"Many of the battles we fought were over issues of 'representation'- a loosely defined set of grievances mostly lodged against the media, the curriculum and the English language...ours was a politics of mirrors and metaphors."
Naomi Klein, "No Logo".
At the Media Action Group for Mental Health, part of our stated aim is to "promote positive, accurate and realistic images of mental health and people who live with mental distress." The key word here, perhaps, is "images", for at our charity, we are mostly concerned with what is sometimes termed "identity politics". That is to say, we do not promote actual, concrete reforms in law, for example, but rather, seek to better the "representation" of mental illness and those with experience of it. Our hope is that by doing this, some social change will take place- knowledge, attitudes and behaviour will somehow transmogrify.
As Naomi Klein (above) points out in her book, "No Logo", the politics of representation became the raison d'etre of many rights movements in the late '80s and 90s. In what she calls the "political correctness wars", the feminist, gay and racial equality movements largely became about how such classes of the oppressed were represented in the media, literature and language. As she states, this became a case of veritably altering people's consciousness, that "for real progress to take place, imaginations...had to be decolonized."
But, as she goes on to point out, it wasn't long before advertising and marketing executives became savvy to this trend. If diversity was what this generation wanted, then it would be sold back to them with added interest. So, Klein states, "a P.C. marketing craze" ensued in which the ideas and political beliefs of a generation were appropriated by the corporations, essentially selling their own ideas back to them. And, this was no social, cultural or political revolution, but one based on the pure economic sense of the branded world. Meanwhile, the corporations would go on in their unethical fashion, increasingly occupying our cultural and even mental "space", limiting our choices, and changing the face of our economies.
I feel this is something for us to think about at the Media Action Group. As we are in the business of representation, our latest campaign, "Local People, Local Lives" perhaps owes more to advertising than it does to real political, social, cultural or legal change. Using "social marketing" techniques, therefore, we seek to change the views of our local populace concerning mental illness, still hoping to bring about a real change in society. But, as we argue about what strategy to adopt in attempting to get our message across, are we missing the point? Would we do better trying to change legislation, or lobbying for better social care and mental health services? An approach referred to by one of my colleagues as "the iron fist in the velvet glove."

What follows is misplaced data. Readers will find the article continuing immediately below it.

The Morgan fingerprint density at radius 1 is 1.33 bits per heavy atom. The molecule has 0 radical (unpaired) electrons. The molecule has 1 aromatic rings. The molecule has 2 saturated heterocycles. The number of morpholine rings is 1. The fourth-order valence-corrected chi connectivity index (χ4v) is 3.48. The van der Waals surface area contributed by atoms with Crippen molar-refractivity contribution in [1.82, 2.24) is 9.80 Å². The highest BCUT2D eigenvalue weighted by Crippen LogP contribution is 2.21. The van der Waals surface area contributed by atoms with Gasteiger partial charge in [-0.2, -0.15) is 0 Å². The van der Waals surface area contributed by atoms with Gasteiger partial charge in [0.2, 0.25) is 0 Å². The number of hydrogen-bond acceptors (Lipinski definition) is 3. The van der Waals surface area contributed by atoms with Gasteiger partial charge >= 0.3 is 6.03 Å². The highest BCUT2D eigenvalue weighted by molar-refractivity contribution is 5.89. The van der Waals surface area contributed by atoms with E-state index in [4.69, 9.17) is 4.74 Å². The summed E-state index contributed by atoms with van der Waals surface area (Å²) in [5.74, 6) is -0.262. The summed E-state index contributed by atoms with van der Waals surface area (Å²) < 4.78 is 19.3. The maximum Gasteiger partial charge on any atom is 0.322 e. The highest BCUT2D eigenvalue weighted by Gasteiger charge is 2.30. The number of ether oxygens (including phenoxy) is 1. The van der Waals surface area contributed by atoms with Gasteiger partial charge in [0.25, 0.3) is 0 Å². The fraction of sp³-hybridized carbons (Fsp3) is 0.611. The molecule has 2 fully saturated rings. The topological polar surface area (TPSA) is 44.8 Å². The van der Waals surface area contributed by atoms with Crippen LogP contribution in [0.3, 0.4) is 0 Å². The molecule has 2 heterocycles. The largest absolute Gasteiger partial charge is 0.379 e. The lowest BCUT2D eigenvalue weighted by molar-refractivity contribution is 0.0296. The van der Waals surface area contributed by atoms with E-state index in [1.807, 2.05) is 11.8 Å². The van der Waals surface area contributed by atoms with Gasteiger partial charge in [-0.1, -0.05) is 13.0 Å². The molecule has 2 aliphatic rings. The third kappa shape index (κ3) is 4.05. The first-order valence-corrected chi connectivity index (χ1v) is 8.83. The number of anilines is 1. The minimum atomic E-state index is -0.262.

But, perhaps, mental illness is different from other rights movements, as it appears to inherently lack the sexiness or cool of those particular political campaigns. Our ideas have yet to be swallowed and spewed back to us by the corporate world. Indeed, just how would you go about "marketing madness" in a society which views it so negatively? If there were money in it, it would have already been done. I still go to McDonald's to buy a "Big Mac", not a "Big Mad". So, in the end, as our movement against stigma still seems to be in its infancy, all we can do is continue to attempt to erode that stigma in any way we can.
However, although the days of "mad chic" have yet to come to pass, one wonders how long it will be before the same process which Klein describes happens to our fledgling movement? If anti-stigma campaigns actually took off and were assessed as actually having a concrete effect on society, would the corporations even hesitate in marketing madness themselves? Indeed, as the list of celebrity sufferers grows, I wonder just how many Stephen Frys, Charlie Sheens, Catherine Zeta-Joneses and Patsy Palmers it will take to spark the eventual interest of the corporate machine?
Meanwhile, we at the Media Action Group are already in the process of attempting to market madness; to "re-brand" it, as it were. In some kind of strange loop, we now borrow from the marketing world in an attempt to "sell" our beliefs to the public, much in the same way as the advertisers and corporations appropriated ideas for the content of their marketing tools from real political movements to sell their products. In this world of representations we hope to occupy a small, but important space in your consciousness. We hope you're taking notice. Maybe you're not. One thing is certain, though, and that is, when the big corporations start reflecting that new mental space, when our movement is big enough to make a buck out of, that's when we'll really know, in this strange, inverted, post-modern world, we've made an impact.